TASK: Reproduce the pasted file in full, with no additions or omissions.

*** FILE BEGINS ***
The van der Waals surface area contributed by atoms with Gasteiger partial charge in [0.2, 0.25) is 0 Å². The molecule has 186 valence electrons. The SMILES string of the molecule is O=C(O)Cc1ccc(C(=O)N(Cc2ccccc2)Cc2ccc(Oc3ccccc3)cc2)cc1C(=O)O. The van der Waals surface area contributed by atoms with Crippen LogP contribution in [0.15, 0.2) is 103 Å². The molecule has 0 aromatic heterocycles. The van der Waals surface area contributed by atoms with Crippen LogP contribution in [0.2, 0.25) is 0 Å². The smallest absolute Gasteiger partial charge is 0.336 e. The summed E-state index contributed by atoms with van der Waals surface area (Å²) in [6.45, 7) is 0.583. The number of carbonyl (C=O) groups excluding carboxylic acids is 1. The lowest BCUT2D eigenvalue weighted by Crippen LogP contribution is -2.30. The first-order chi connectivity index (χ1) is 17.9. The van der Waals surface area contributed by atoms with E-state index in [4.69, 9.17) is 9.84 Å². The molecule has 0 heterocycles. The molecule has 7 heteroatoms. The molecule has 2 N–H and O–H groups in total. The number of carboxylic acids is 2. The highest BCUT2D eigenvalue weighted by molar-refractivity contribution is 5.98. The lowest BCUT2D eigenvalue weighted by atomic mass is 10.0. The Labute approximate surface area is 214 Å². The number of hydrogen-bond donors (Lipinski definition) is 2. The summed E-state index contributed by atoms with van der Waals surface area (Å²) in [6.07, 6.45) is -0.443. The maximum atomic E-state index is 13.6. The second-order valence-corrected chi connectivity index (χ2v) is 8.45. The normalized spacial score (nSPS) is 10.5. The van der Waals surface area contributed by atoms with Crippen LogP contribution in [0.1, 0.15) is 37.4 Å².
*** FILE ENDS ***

The van der Waals surface area contributed by atoms with Gasteiger partial charge in [0.2, 0.25) is 0 Å². The molecule has 186 valence electrons. The SMILES string of the molecule is O=C(O)Cc1ccc(C(=O)N(Cc2ccccc2)Cc2ccc(Oc3ccccc3)cc2)cc1C(=O)O. The van der Waals surface area contributed by atoms with Crippen LogP contribution in [0.15, 0.2) is 103 Å². The molecule has 0 aromatic heterocycles. The van der Waals surface area contributed by atoms with Crippen LogP contribution in [0.2, 0.25) is 0 Å². The smallest absolute Gasteiger partial charge is 0.336 e. The summed E-state index contributed by atoms with van der Waals surface area (Å²) in [6.45, 7) is 0.583. The number of carbonyl (C=O) groups excluding carboxylic acids is 1. The lowest BCUT2D eigenvalue weighted by Crippen LogP contribution is -2.30. The first-order chi connectivity index (χ1) is 17.9. The van der Waals surface area contributed by atoms with E-state index in [4.69, 9.17) is 9.84 Å². The molecule has 0 heterocycles. The molecule has 7 heteroatoms. The molecule has 2 N–H and O–H groups in total. The number of carboxylic acids is 2. The highest BCUT2D eigenvalue weighted by molar-refractivity contribution is 5.98. The lowest BCUT2D eigenvalue weighted by atomic mass is 10.0. The Labute approximate surface area is 214 Å². The number of hydrogen-bond donors (Lipinski definition) is 2. The summed E-state index contributed by atoms with van der Waals surface area (Å²) in [6.07, 6.45) is -0.443. The maximum atomic E-state index is 13.6. The second-order valence-corrected chi connectivity index (χ2v) is 8.45. The normalized spacial score (nSPS) is 10.5. The van der Waals surface area contributed by atoms with Crippen LogP contribution in [0.1, 0.15) is 37.4 Å².